Writing Your First Novel? Be Messy and Be Radical
GrubStreet Instructor Elizabeth Santiago shares how craft books can help you without writing your novel for you. You can learn more in the Novel Generator, taught by Liz, taking place at our location in Boston's Seaport.
Hello, my name is Liz, and I have a confession to make. I’m obsessed with craft books. I have everything from Cheryl Klein’s The Magic Words, to Jerome Stern’s Making Shapely Fiction, to Jessica Brody’s Save the Cat Writes a Novel, to Lisa Cron’s The Story Genius, and most recently, Haruki Murakami’s Novelist as A Vocation. Murakami wrote, "What I want to say is that in a certain sense, while the novelist is creating a novel, he is simultaneously being created by the novel as well."
These words remind me of my favorite Toni Morrison quote in which she said, "Make up a story. Narrative is radical, creating us at the very moment it is being created."
This is why we write – to discover parts of ourselves and the intricacies of the world around us that we might not have been able to explore or express using any other method.
This is why we write – to discover parts of ourselves and the intricacies of the world around us that we might not have been able to explore or express using any other method. And, of course, to tell the stories we see play out in our heads.
Craft books help us with structure and approach. Reading books like the few I’ve mentioned help me personally feel like I’m in the game. See I’m really a writer! Look at me reading these craft books! They make me feel like I am less alone in the novel writing process, but they can’t write my books for me. At best they validate an approach and help me focus. At worst, they distract and derail.
With craft books there is definitely a coordinated dance that needs to be learned. I wrote the first draft of my first book purely on instinct and, while I finished it, I had to revise it more times than I care to admit to make it readable, logical, and descriptive. Let’s just say it needed a lot of work and, maybe, following craft books more closely would have helped. Although, I do think my experience is normal for a first novel and for a first draft.
Not only are you telling yourself your story, but also you are learning your style. What’s the most productive way for you to write a novel? It may be outlining every plot point and beat in advance, sitting down and writing what comes to you and worrying about the plot points later, or some combination of the two. Whatever it is, it’s hard to know what’s going to keep you motivated when you are writing a first novel, so the best advice I have is to write anyway.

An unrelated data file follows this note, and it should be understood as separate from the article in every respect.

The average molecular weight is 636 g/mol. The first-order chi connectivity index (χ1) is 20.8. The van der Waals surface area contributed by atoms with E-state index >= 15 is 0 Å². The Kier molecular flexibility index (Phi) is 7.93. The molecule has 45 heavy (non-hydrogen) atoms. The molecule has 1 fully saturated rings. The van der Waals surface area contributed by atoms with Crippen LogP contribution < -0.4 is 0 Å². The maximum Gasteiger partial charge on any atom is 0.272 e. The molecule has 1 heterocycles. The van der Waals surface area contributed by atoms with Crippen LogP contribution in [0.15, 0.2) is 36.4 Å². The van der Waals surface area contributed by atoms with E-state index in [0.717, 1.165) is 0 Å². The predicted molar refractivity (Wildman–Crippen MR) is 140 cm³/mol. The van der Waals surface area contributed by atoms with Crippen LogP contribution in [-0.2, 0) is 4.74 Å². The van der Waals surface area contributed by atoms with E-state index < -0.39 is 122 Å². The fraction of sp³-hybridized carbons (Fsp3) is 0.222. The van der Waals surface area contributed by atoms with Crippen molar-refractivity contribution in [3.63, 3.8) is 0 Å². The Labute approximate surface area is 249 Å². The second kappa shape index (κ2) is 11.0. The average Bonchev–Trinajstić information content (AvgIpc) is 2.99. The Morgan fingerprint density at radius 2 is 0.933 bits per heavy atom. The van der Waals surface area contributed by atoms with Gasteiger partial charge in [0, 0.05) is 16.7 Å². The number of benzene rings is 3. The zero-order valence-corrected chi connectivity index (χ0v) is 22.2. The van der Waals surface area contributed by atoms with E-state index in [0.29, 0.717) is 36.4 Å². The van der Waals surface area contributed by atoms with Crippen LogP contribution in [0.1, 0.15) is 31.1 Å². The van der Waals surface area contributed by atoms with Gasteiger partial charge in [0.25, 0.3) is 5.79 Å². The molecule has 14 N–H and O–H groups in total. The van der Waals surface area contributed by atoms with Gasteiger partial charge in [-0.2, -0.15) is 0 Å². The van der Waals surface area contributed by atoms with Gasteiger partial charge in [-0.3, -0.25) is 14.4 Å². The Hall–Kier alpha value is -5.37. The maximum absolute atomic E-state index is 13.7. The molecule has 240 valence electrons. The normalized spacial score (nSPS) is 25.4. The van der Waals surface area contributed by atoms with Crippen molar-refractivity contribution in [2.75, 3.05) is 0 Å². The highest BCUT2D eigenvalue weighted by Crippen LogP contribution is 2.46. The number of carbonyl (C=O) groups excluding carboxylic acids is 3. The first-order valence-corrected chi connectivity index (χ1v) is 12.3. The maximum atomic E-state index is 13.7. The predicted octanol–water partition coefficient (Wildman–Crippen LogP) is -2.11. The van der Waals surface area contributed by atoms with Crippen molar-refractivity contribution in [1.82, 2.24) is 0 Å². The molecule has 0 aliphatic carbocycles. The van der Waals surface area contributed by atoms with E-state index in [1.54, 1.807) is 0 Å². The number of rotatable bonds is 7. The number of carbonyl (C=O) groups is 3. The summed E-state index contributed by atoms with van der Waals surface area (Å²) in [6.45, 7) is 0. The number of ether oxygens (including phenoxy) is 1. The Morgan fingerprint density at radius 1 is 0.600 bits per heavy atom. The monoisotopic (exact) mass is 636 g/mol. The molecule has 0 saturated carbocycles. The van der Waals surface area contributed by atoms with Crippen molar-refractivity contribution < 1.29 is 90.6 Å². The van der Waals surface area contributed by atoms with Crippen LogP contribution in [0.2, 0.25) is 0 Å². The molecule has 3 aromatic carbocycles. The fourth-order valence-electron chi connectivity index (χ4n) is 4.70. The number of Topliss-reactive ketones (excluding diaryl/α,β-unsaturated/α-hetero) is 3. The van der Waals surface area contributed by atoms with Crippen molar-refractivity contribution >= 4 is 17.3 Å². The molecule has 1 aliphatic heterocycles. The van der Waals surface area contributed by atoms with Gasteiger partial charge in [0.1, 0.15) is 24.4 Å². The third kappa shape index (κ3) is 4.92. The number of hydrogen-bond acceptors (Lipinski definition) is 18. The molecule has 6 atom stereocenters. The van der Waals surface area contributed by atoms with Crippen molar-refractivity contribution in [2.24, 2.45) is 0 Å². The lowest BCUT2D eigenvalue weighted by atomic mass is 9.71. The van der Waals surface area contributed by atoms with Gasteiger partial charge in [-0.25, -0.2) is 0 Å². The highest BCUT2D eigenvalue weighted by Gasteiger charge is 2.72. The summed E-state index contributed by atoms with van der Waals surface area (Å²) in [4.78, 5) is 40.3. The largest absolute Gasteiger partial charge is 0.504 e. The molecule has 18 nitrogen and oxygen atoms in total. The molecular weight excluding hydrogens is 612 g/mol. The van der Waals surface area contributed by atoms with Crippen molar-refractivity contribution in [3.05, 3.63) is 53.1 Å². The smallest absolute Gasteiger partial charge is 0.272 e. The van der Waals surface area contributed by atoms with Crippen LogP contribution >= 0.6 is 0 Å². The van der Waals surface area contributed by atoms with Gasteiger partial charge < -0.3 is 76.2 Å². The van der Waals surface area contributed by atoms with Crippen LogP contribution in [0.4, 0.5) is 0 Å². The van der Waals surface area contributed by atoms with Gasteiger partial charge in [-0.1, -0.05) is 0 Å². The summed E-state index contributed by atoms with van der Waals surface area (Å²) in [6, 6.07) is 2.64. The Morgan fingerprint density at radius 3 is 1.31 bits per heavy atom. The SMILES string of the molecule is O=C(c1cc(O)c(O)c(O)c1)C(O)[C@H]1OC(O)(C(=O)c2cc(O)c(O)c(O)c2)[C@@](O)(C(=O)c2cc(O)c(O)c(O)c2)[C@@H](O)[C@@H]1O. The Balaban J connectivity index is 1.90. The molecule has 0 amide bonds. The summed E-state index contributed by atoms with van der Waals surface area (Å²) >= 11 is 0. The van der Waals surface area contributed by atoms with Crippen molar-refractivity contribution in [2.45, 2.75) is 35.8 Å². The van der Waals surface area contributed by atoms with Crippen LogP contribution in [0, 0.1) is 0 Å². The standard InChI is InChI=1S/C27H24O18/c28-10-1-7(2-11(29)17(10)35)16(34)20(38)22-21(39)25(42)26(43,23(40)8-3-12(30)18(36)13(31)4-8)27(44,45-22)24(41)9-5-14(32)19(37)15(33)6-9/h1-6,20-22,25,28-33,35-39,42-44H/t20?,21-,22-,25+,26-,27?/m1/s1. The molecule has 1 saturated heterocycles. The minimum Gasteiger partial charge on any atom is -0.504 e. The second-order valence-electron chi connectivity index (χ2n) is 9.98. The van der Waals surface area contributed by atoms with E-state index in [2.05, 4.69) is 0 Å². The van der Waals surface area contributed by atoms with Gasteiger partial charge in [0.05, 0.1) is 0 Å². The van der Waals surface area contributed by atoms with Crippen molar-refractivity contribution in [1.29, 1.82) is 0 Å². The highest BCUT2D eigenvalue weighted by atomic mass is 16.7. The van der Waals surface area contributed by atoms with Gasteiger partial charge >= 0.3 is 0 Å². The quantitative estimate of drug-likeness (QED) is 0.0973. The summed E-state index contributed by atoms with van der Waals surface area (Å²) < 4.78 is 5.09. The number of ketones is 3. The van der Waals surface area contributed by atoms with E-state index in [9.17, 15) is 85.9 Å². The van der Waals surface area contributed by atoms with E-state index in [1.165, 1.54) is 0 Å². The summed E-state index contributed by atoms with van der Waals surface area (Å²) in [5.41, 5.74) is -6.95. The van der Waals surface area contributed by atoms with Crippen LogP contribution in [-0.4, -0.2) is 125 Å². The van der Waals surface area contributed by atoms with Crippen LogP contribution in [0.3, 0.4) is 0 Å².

Quite honestly, the only thing that got me to the finish line of my novel was not a craft book, but me. Me writing, revising, obsessing, dreaming, procrastinating, surfing the internet, researching historical information that I never used, and writing some more. I spent many years avoiding finishing a project because I thought I didn’t know what I was doing. I thought if I had the right framework then I would finally feel like I was legit. Like anything in life, you can’t really know what you are doing unless you practice, experiment, and ignore the desire to question everything including your abilities.
If you are writing your first novel, refer to craft books, sure, but then put them away and write. Write for yourself. Be messy and be radical. Learn your own process and tell the story you want to tell.
Now that I am working on a second novel, I am taking bits and pieces from the craft books I enjoy, creating outlines that make sense, and allowing myself to be messy. Writing for me has become that sense of discovery and creation that Hurakami and Morrison described, but it took time to build my confidence. If you are writing your first novel, refer to craft books, sure, but then put them away and write. Write for yourself. Be messy and be radical. Learn your own process and tell the story you want to tell.
Are you working on or dreaming of a novel? Sign up for Liz’s upcoming Novel Generator. She is committed to helping you tell the story you want to tell in the way that makes sense for you. We will focus on craft, but, mostly, we will write. Applications are due December 12th!
I have been a storyteller for almost as long as I have been alive! I read voraciously as a child, but had always been struck by the stories that weren't being told. Stories about my ancestors, my community and my neighborhood. I set out early to tell those stories. I earned a BFA in Creative Writing from Emerson College then a Masters in Education. I taught writing and literacy courses for many years before I decided to take my passion for storytelling to the next level. I completed a PhD program at Lesley University focused on creative writing for literacy acquisition and liberation. As a result of that work, two projects emerged. One is a contemporary young adult novel titled, The Moonlit Vine, featuring 14-year-old Taína, descended from a long line of Taíno women who must rise within her own strength to bring peace and justice to her family and her community. The novel will be published by Lee and Low in the winter of 2022/2023. The second project is a website called The Untold Narratives to support all writers, emerging and experienced, in finding and sharing stories that are not typically told due to marginalization. Please visit the site at wwwtheuntoldnarratives.comSee other articles by Elizabeth Santiago
Categories:Craft Advice Grub News The Writing Life